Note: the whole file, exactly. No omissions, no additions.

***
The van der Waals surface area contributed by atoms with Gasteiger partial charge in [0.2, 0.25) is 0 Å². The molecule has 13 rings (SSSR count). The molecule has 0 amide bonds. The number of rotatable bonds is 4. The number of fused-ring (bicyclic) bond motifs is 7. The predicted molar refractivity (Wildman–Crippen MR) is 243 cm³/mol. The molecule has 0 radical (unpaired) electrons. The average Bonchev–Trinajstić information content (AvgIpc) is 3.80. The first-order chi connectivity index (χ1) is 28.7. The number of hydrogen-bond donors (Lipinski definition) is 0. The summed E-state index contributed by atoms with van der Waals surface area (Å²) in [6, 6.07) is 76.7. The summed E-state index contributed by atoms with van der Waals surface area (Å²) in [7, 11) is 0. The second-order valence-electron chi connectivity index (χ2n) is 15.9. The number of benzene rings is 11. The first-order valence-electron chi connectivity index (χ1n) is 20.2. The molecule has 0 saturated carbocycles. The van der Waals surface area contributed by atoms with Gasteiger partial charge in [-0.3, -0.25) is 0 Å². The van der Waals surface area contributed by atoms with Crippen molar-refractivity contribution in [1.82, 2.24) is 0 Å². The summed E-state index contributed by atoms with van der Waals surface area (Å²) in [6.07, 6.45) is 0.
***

The van der Waals surface area contributed by atoms with Gasteiger partial charge in [0.2, 0.25) is 0 Å². The molecule has 13 rings (SSSR count). The molecule has 0 amide bonds. The number of rotatable bonds is 4. The number of fused-ring (bicyclic) bond motifs is 7. The predicted molar refractivity (Wildman–Crippen MR) is 243 cm³/mol. The molecule has 0 radical (unpaired) electrons. The average Bonchev–Trinajstić information content (AvgIpc) is 3.80. The first-order chi connectivity index (χ1) is 28.7. The number of hydrogen-bond donors (Lipinski definition) is 0. The summed E-state index contributed by atoms with van der Waals surface area (Å²) in [6, 6.07) is 76.7. The summed E-state index contributed by atoms with van der Waals surface area (Å²) in [7, 11) is 0. The second-order valence-electron chi connectivity index (χ2n) is 15.9. The number of benzene rings is 11. The first-order valence-electron chi connectivity index (χ1n) is 20.2. The molecule has 0 saturated carbocycles. The van der Waals surface area contributed by atoms with Gasteiger partial charge in [-0.3, -0.25) is 0 Å². The van der Waals surface area contributed by atoms with Crippen molar-refractivity contribution in [1.82, 2.24) is 0 Å². The summed E-state index contributed by atoms with van der Waals surface area (Å²) in [6.07, 6.45) is 0.